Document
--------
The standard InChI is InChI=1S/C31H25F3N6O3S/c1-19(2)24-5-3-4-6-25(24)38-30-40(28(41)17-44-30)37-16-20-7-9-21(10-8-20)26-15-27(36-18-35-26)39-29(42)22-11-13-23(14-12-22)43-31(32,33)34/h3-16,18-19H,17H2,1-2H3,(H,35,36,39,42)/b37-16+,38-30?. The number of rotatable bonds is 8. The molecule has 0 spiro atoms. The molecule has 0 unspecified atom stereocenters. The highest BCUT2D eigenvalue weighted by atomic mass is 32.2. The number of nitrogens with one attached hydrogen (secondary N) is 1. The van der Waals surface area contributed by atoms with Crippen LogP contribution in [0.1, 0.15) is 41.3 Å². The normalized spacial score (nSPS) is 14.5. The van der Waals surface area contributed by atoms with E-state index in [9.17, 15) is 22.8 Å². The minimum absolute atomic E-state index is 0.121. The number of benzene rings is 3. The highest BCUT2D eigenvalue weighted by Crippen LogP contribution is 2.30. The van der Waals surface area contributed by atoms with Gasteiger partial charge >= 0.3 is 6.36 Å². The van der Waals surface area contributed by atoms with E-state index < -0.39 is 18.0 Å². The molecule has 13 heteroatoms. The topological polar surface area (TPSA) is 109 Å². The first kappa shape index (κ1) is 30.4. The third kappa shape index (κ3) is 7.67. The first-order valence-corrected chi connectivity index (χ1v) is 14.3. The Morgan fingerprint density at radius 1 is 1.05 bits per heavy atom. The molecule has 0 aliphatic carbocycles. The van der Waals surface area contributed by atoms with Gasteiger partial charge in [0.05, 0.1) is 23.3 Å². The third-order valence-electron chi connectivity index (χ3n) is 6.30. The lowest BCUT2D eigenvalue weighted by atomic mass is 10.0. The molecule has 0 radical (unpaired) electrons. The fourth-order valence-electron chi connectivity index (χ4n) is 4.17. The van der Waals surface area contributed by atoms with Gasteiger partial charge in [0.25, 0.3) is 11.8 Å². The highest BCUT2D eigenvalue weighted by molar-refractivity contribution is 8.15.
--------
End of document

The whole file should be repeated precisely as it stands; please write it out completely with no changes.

The standard InChI is InChI=1S/C31H25F3N6O3S/c1-19(2)24-5-3-4-6-25(24)38-30-40(28(41)17-44-30)37-16-20-7-9-21(10-8-20)26-15-27(36-18-35-26)39-29(42)22-11-13-23(14-12-22)43-31(32,33)34/h3-16,18-19H,17H2,1-2H3,(H,35,36,39,42)/b37-16+,38-30?. The number of rotatable bonds is 8. The molecule has 0 spiro atoms. The molecule has 0 unspecified atom stereocenters. The highest BCUT2D eigenvalue weighted by atomic mass is 32.2. The number of nitrogens with one attached hydrogen (secondary N) is 1. The van der Waals surface area contributed by atoms with Crippen LogP contribution in [0.1, 0.15) is 41.3 Å². The normalized spacial score (nSPS) is 14.5. The van der Waals surface area contributed by atoms with E-state index in [9.17, 15) is 22.8 Å². The minimum absolute atomic E-state index is 0.121. The number of benzene rings is 3. The highest BCUT2D eigenvalue weighted by Crippen LogP contribution is 2.30. The van der Waals surface area contributed by atoms with Gasteiger partial charge >= 0.3 is 6.36 Å². The van der Waals surface area contributed by atoms with E-state index < -0.39 is 18.0 Å². The molecule has 13 heteroatoms. The topological polar surface area (TPSA) is 109 Å². The first kappa shape index (κ1) is 30.4. The third kappa shape index (κ3) is 7.67. The first-order valence-corrected chi connectivity index (χ1v) is 14.3. The Morgan fingerprint density at radius 1 is 1.05 bits per heavy atom. The molecule has 0 aliphatic carbocycles. The van der Waals surface area contributed by atoms with Gasteiger partial charge in [0.05, 0.1) is 23.3 Å². The third-order valence-electron chi connectivity index (χ3n) is 6.30. The lowest BCUT2D eigenvalue weighted by atomic mass is 10.0. The molecule has 0 radical (unpaired) electrons. The fourth-order valence-electron chi connectivity index (χ4n) is 4.17. The van der Waals surface area contributed by atoms with Gasteiger partial charge in [0.25, 0.3) is 11.8 Å². The highest BCUT2D eigenvalue weighted by molar-refractivity contribution is 8.15.